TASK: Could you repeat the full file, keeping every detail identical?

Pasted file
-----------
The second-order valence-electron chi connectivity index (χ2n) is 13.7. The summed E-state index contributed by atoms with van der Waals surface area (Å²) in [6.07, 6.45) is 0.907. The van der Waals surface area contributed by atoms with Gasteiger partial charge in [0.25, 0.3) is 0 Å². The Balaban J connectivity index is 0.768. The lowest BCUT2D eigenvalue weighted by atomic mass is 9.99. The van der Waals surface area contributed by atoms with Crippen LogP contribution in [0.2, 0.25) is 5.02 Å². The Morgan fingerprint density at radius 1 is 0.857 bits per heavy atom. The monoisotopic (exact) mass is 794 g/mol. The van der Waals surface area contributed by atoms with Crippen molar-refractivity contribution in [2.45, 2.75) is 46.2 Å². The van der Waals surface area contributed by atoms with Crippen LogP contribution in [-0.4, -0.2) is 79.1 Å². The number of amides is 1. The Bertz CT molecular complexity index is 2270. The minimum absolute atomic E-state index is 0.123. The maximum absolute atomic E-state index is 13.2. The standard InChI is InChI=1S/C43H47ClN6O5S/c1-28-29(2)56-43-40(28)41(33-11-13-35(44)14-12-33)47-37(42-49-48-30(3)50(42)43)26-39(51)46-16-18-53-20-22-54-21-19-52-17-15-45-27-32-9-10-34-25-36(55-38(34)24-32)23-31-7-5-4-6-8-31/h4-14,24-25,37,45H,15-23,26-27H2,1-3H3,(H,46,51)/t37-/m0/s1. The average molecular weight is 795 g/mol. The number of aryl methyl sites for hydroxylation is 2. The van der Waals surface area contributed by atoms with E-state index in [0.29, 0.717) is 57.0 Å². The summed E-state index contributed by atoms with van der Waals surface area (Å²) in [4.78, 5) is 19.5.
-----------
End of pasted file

The second-order valence-electron chi connectivity index (χ2n) is 13.7. The summed E-state index contributed by atoms with van der Waals surface area (Å²) in [6.07, 6.45) is 0.907. The van der Waals surface area contributed by atoms with Gasteiger partial charge in [0.25, 0.3) is 0 Å². The Balaban J connectivity index is 0.768. The lowest BCUT2D eigenvalue weighted by atomic mass is 9.99. The van der Waals surface area contributed by atoms with Crippen LogP contribution in [0.2, 0.25) is 5.02 Å². The Morgan fingerprint density at radius 1 is 0.857 bits per heavy atom. The monoisotopic (exact) mass is 794 g/mol. The van der Waals surface area contributed by atoms with Crippen molar-refractivity contribution in [2.45, 2.75) is 46.2 Å². The van der Waals surface area contributed by atoms with Crippen LogP contribution in [-0.4, -0.2) is 79.1 Å². The number of amides is 1. The Bertz CT molecular complexity index is 2270. The minimum absolute atomic E-state index is 0.123. The maximum absolute atomic E-state index is 13.2. The standard InChI is InChI=1S/C43H47ClN6O5S/c1-28-29(2)56-43-40(28)41(33-11-13-35(44)14-12-33)47-37(42-49-48-30(3)50(42)43)26-39(51)46-16-18-53-20-22-54-21-19-52-17-15-45-27-32-9-10-34-25-36(55-38(34)24-32)23-31-7-5-4-6-8-31/h4-14,24-25,37,45H,15-23,26-27H2,1-3H3,(H,46,51)/t37-/m0/s1. The average molecular weight is 795 g/mol. The number of aryl methyl sites for hydroxylation is 2. The van der Waals surface area contributed by atoms with E-state index in [0.29, 0.717) is 57.0 Å². The summed E-state index contributed by atoms with van der Waals surface area (Å²) in [4.78, 5) is 19.5.